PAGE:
POSITION, VELOCITY, AND ACCELERATION OF THE VEHICLE MASS CENTER
POSITION AND VELOCITY RELATIVE TO THE EARTH
The location of the vehicle mass center relative to Earth is given by the spherical polar coordinates ЗІ (geocentric radius), ц (longitude), and X (latitude). Their rates of change are related to the Fv components of velocity relative to Earth by (see Fig. 5.2)
Я = – Vе.
ZT
u —___ 1__ Vе
* Зі cos X y*
A = —
The components of E are in turn given by [see (4.2,1)]
YEy = I‘vw(^w = – ЦтвСУв "Ь Wв) (5.3,2)
where
~V 
1__ 

Yw — 
0 
; Ww = 
W n Vw 

_0_ 
w Lrr zwJ 

~u 

Yb = 
V 
; WB = 
K 

w_ 
Wz. 
and ¥ is the airspeed of the vehicle, i. e. its speed relative to the atmosphere. When the atmosphere is at rest relative to Earth, W = 0 and (5.3,2), (5.3,3), and (4.5,4) yield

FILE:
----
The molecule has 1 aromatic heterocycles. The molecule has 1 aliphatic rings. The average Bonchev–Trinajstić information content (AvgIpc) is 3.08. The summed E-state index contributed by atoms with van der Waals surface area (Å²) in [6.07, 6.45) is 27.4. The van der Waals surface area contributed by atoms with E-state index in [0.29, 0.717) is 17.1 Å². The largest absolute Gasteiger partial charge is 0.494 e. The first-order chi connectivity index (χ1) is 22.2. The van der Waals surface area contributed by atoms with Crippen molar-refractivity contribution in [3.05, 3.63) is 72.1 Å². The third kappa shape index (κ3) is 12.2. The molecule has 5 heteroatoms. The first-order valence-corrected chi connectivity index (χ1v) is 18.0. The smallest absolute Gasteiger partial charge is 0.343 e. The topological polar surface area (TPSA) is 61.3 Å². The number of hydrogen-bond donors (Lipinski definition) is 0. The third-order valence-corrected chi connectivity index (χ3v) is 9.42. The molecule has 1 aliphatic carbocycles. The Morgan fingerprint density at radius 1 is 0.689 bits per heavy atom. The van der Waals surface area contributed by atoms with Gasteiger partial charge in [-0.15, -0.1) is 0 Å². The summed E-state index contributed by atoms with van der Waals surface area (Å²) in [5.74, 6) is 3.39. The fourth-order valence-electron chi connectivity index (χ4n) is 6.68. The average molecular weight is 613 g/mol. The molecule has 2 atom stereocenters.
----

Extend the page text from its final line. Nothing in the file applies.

VеXp = V cos 0W cos y>w
VEyy = V cos 6W sin y>w (5.3,4)
VEZp = —V sin 6W
Substitution of (5.3,4) into (5.3,1) provides the polar coordinates in the
130 Dynamics of atmospheric flight more convenient forms
0t = V sin ew
V
ft = — cos dw sin %pw sec A (6.3,5)
Я = — cos 0W cos y>w
Using the bodyaxis velocity components an alternative system of equations
is
(5.3,6)
When the motion considered takes place over only a small portion of the Earth’s surface, the latter may be regarded as locally flat, and the vehicle position is then more conveniently referenced to a frame Fe located in its immediate vicinity—for example, at the initial point of the trajectory. In this case Fv may be assumed parallel to Fe, and the position coordinates of the mass center (xE, yE, zE) are governed by the differential equations
xE = V cos 6W cos y>w
yE = V cos Ojfr sin iffy (5.3,7)
iE = — V sin 6W
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